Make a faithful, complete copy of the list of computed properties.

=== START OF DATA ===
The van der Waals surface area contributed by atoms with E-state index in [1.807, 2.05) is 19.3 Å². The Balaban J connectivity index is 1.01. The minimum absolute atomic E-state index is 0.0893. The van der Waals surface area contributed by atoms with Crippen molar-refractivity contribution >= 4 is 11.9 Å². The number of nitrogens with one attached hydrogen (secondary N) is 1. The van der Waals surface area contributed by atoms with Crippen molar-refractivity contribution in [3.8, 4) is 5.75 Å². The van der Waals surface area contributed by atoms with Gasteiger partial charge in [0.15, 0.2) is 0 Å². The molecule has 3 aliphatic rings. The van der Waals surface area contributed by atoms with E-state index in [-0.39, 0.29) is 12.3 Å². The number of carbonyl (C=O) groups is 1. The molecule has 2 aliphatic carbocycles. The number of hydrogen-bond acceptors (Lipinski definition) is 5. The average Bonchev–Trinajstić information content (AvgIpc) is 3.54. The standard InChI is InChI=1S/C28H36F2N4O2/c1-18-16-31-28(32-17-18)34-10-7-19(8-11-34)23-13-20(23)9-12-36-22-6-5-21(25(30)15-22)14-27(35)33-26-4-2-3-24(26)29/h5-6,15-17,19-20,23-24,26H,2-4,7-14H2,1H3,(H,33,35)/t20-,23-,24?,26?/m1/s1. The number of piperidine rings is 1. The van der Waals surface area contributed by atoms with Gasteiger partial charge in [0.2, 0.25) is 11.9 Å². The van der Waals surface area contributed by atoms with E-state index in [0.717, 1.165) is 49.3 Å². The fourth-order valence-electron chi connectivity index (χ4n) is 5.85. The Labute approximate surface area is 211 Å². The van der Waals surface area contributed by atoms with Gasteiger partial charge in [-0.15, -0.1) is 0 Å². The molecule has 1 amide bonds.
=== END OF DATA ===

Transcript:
The van der Waals surface area contributed by atoms with E-state index in [1.807, 2.05) is 19.3 Å². The Balaban J connectivity index is 1.01. The minimum absolute atomic E-state index is 0.0893. The van der Waals surface area contributed by atoms with Crippen molar-refractivity contribution >= 4 is 11.9 Å². The number of nitrogens with one attached hydrogen (secondary N) is 1. The van der Waals surface area contributed by atoms with Crippen molar-refractivity contribution in [3.8, 4) is 5.75 Å². The van der Waals surface area contributed by atoms with Gasteiger partial charge in [0.15, 0.2) is 0 Å². The molecule has 3 aliphatic rings. The van der Waals surface area contributed by atoms with E-state index in [-0.39, 0.29) is 12.3 Å². The number of carbonyl (C=O) groups is 1. The molecule has 2 aliphatic carbocycles. The number of hydrogen-bond acceptors (Lipinski definition) is 5. The average Bonchev–Trinajstić information content (AvgIpc) is 3.54. The standard InChI is InChI=1S/C28H36F2N4O2/c1-18-16-31-28(32-17-18)34-10-7-19(8-11-34)23-13-20(23)9-12-36-22-6-5-21(25(30)15-22)14-27(35)33-26-4-2-3-24(26)29/h5-6,15-17,19-20,23-24,26H,2-4,7-14H2,1H3,(H,33,35)/t20-,23-,24?,26?/m1/s1. The number of piperidine rings is 1. The van der Waals surface area contributed by atoms with Gasteiger partial charge in [0.2, 0.25) is 11.9 Å². The van der Waals surface area contributed by atoms with E-state index in [0.717, 1.165) is 49.3 Å². The fourth-order valence-electron chi connectivity index (χ4n) is 5.85. The Labute approximate surface area is 211 Å². The van der Waals surface area contributed by atoms with Gasteiger partial charge in [-0.15, -0.1) is 0 Å². The molecule has 1 amide bonds.